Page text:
Far From Safe Shores: Europeans Have No Real Solution for the Migrants Flooding Their Borders

Leaders of the European countries the asylum seekers were heading for called for a quick EU response, but given the present political atmosphere even greater rescue efforts are not a given.

AP

An Eritrean infant, six months old, was found in an inflatable boat over the weekend south of the Italian island of Lampedusa. Half her face was covered with serious burns. On the same boat, which left Libya two days earlier, were some 70 Eritreans, many of whom were injured when a gas cylinder blew up as they were held by the smugglers in Libya before getting on the boat. Along with them was the body of a 25-year-old woman who did not survive the journey.

The fate of these survivors, covered with burns, who managed to survive and reach the Italian shore was so much better than that of the estimated 800 people who were packed into a fishing boat in Tripoli last weekend and left in hope of reaching the shores of Europe. Hope has run out on finding any more of them alive after the boat overturned, in the worst maritime tragedy in the Mediterranean Sea in many years.

This tragedy, which occurred only a few days after some 400 other migrants drowned in a similar accident – in which they saw a ship nearing, hoped to be rescued and the boat flipped over – has led to a harsh response from all over Europe. Pope Francis called on the international community to act with determination and quickly to prevent such tragedies from occurring again, the European Union’s foreign minister and the prime ministers of Spain, Italy, Malta and Greece called for swift action by the EU to prevent further tragedies. The EU countries’ interior and foreign ministers will meet Thursday for an emergency summit in an attempt to find a solution to the humanitarian crisis.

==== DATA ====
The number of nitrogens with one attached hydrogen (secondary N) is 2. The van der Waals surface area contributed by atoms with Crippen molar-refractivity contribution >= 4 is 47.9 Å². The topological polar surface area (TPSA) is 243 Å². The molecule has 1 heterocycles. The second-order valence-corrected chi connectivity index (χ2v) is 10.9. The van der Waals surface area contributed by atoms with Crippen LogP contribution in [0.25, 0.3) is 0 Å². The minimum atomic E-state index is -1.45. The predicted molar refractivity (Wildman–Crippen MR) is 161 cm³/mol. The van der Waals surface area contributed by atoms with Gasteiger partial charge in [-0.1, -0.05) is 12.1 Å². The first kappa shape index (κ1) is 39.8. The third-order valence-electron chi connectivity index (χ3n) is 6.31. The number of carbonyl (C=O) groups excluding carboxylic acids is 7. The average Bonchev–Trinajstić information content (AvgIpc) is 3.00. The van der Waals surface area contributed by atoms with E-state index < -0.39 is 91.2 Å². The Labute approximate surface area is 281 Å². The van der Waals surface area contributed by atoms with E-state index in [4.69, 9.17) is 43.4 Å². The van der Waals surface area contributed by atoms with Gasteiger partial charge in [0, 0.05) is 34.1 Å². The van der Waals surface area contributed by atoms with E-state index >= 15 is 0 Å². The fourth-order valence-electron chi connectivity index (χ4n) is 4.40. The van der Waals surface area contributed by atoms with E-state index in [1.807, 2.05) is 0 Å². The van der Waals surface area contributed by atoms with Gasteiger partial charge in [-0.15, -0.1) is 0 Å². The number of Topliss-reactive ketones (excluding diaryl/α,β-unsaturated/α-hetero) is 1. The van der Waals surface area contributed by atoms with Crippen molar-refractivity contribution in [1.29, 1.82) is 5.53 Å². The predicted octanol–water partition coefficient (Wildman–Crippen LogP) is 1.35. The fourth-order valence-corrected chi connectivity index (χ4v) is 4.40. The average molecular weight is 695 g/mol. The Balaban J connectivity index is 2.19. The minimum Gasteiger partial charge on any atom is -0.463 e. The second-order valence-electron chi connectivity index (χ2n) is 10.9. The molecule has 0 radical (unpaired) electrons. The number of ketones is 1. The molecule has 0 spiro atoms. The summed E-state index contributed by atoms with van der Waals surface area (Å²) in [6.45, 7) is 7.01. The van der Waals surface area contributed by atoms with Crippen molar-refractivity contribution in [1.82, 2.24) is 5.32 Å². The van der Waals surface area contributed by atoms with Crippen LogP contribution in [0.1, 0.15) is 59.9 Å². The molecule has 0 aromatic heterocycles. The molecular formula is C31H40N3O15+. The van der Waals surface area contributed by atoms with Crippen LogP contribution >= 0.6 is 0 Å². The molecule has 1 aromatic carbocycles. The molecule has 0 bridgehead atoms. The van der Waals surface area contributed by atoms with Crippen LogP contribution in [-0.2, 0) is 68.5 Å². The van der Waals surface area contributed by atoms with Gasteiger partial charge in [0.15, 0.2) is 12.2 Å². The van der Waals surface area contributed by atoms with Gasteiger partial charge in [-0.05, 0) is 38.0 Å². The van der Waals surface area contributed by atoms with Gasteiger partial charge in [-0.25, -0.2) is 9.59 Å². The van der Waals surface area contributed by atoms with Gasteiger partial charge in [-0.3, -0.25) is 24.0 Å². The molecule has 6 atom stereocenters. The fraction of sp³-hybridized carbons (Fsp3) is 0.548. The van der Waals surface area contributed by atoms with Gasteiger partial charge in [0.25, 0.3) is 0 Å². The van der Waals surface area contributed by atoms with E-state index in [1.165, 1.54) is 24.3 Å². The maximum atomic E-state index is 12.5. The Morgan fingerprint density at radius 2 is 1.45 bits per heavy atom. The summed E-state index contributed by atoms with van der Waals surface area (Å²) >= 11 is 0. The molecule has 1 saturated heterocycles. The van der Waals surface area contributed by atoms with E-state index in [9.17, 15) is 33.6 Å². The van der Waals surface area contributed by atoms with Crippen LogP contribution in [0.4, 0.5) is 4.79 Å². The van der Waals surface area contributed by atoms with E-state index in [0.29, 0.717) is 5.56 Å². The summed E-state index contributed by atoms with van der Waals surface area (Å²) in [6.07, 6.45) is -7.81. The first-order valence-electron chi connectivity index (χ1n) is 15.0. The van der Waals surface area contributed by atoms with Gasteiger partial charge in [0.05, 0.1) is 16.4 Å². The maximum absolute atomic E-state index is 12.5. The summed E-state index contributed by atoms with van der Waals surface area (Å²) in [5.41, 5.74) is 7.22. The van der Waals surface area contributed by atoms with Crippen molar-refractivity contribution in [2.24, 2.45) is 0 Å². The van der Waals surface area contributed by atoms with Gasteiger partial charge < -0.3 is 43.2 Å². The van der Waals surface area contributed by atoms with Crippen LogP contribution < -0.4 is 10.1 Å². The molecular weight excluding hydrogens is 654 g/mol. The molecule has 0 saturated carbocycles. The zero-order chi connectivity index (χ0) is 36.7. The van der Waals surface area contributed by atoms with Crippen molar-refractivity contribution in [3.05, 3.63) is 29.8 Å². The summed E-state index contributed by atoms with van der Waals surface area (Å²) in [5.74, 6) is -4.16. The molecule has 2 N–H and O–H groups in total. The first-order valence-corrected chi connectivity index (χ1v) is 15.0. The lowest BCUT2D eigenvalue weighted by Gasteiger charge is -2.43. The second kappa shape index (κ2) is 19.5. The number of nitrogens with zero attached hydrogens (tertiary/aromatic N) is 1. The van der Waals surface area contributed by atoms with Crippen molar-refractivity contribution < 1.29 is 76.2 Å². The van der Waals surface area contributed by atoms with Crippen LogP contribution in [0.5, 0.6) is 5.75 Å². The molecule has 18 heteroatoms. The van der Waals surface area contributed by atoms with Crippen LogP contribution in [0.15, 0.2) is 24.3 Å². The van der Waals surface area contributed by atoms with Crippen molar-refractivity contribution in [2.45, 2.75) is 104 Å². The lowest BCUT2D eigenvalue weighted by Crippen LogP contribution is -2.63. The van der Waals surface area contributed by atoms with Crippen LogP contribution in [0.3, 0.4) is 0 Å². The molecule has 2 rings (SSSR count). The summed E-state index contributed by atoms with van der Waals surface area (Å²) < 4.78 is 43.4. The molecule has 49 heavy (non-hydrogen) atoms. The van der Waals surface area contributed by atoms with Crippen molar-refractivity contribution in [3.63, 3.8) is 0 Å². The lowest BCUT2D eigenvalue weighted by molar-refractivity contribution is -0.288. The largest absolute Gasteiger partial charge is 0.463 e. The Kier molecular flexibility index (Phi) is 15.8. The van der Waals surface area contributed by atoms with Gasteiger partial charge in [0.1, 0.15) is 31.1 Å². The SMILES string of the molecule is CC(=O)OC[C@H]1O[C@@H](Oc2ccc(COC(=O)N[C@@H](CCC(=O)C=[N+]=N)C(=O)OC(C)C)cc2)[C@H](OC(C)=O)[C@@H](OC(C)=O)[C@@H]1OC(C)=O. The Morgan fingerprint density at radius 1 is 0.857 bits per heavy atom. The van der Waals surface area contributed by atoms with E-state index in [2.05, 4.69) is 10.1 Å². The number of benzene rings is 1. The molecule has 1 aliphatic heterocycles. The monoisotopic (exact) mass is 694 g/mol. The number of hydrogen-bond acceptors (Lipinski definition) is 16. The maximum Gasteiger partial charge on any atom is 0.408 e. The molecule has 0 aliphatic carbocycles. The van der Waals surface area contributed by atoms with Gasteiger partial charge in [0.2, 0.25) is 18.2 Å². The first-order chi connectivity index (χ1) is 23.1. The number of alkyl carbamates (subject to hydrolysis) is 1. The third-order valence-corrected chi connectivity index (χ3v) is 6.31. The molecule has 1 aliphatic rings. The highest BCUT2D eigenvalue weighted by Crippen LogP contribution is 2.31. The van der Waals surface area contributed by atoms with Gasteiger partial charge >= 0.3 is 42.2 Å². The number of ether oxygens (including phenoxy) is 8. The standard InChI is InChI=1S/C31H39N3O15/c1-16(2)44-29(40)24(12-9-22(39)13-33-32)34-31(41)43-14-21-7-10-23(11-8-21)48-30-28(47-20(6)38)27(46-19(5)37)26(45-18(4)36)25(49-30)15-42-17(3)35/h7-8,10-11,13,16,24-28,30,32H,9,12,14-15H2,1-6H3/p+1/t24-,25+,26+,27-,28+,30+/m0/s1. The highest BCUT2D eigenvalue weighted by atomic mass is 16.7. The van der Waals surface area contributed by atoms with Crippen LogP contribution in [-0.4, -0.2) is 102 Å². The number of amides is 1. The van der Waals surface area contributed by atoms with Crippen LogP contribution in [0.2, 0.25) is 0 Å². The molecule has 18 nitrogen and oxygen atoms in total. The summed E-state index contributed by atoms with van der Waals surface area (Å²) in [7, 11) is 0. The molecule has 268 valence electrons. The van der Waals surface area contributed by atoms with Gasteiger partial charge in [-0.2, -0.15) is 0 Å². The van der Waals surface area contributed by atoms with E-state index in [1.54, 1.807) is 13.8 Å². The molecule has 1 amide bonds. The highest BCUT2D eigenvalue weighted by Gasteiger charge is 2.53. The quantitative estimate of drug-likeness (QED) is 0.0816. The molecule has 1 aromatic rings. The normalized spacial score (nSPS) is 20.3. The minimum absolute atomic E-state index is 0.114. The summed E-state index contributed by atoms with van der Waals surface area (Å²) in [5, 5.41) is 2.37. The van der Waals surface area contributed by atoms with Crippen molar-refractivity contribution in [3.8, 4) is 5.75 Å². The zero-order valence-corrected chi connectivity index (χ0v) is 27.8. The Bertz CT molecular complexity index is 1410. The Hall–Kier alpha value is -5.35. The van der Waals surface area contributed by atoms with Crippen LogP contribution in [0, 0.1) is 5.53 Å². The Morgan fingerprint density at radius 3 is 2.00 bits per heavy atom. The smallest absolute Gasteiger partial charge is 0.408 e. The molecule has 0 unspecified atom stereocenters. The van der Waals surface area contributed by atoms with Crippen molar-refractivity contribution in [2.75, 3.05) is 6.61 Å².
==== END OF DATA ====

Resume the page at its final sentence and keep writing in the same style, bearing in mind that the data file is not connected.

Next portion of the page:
But crossing the Mediterranean is only one of the five main routes the refugees and migrants use in their attempts to reach the territory of the EU. Among the various routes, the central one for migrants and asylum seekers without visas to reach the EU is crossing the sea from Tunisia, Egypt and in particular Libya. They head for Malta, Sicily and Lampedusa – and the constant troubles on the other routes have made this one even more popular.

There are now over 100,000 refugees in Libya after the “Arab Spring,” according to data from the UN High Commissioner for Refugees, and hundreds of thousands of other migrants are in the country, hoping to find a better life on the northern side of the Mediterranean. The International Organization for Migration says that in 2013 there were some 700,000 migrants in Libya, and estimates from last summer were that some 600,000 people were waiting there before trying to cross the Mediterranean.

The disintegration of the central government in Tripoli has prevented any attempt to force the authorities in Libya to stop the rickety ships from sailing, as various countries in the EU have attempted in the past – and the Libyans have so far received harsh criticism from human rights organizations. The coast guard in western Libya, where most of the boats with the migrants leave from, has only three operational patrol boats, another is broken and four have been sent to Italy for repairs.